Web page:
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Viability and Cardiac Resynchronization Therapy

The recruitment status of this study is unknown. The completion date has passed and the status has not been verified in more than two years.
Verified October 2011 by University Hospital, Gentofte, Copenhagen.
Recruitment status was:  Recruiting
Lund University Hospital
Rigshospitalet, Denmark
Information provided by (Responsible Party):
Niels Risum, University Hospital, Gentofte, Copenhagen Identifier:
First received: August 7, 2009
Last updated: October 4, 2011
Last verified: October 2011
30% of heart failure patients that receive a device for cardiac resynchronization therapy fail to show clinical improvement. The reason for lack of response is still unclear but factors such as scar tissue in the heart musculature, inadequate lead placement, device-settings and the degree of dyssynchrony before implant seems to be important. In this study, these factors are further investigated.

Condition Intervention
Heart Failure
Ischemic Cardiomyopathy
Device: AV-optimization followed by AV- and VV-optimization
Device: AV- and VV-optimization followed by AV-optimization only.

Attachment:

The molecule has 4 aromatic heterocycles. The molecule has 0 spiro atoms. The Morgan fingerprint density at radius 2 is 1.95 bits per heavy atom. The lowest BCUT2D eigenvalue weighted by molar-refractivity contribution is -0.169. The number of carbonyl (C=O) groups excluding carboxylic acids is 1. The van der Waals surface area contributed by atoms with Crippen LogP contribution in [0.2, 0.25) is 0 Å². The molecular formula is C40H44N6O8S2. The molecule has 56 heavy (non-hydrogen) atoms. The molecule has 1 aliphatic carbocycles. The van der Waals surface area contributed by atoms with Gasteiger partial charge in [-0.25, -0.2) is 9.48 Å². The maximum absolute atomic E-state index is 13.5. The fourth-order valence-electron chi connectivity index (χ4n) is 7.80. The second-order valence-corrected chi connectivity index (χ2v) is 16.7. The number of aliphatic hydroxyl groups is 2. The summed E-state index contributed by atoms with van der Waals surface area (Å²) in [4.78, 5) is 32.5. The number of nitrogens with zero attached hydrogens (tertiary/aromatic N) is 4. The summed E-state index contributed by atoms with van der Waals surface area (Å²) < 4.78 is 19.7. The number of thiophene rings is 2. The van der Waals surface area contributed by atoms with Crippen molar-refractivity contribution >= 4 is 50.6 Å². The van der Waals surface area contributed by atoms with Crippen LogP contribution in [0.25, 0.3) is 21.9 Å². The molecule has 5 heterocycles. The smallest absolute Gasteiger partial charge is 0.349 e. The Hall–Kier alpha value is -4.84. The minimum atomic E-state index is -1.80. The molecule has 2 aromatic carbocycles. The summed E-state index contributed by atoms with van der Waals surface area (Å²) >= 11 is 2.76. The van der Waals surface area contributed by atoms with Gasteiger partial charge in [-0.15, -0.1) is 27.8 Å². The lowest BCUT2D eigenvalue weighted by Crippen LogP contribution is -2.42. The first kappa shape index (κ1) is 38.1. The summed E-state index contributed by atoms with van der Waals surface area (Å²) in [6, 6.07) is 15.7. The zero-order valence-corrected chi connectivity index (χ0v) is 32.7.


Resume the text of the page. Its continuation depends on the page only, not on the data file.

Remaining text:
Study Type: Interventional
Study Design: Allocation: Randomized
Intervention Model: Crossover Assignment
Masking: Double Blind (Participant, Outcomes Assessor)
Primary Purpose: Treatment
Official Title: The Importance of Viability for Response to Cardiac Resynchronization Therapy

Resource links provided by NLM:

Further study details as provided by University Hospital, Gentofte, Copenhagen:

Primary Outcome Measures:
  • Responders:Echocardiographic:>/= 10% increase in Left ventricular ejection fraction (LVEF) or >/= 15 % reduction in left ventricular end-systolic volume (LVESV) [ Time Frame: 4 and 8 months, ( follow up- 2 years) ]

Secondary Outcome Measures:
  • LVESV, LVEDV, Cardiac output (CO), Minnesota Living with Heart Failure Questionnaire (MLHFQ) ProBNP Others: t-wave modulation all-cause mortality, cardiac death, hospitalization [ Time Frame: 4 and 8 months (follow-up after 2 years) ]
  • Clinical: >/= 25% increase in 6-min walk test or >/= 1 reduction in NYHA-class [ Time Frame: 4 and 8 months (follow-up 2 years) ]

Estimated Enrollment: 100
Study Start Date: August 2009
Estimated Study Completion Date: June 2013
Estimated Primary Completion Date: December 2012 (Final data collection date for primary outcome measure)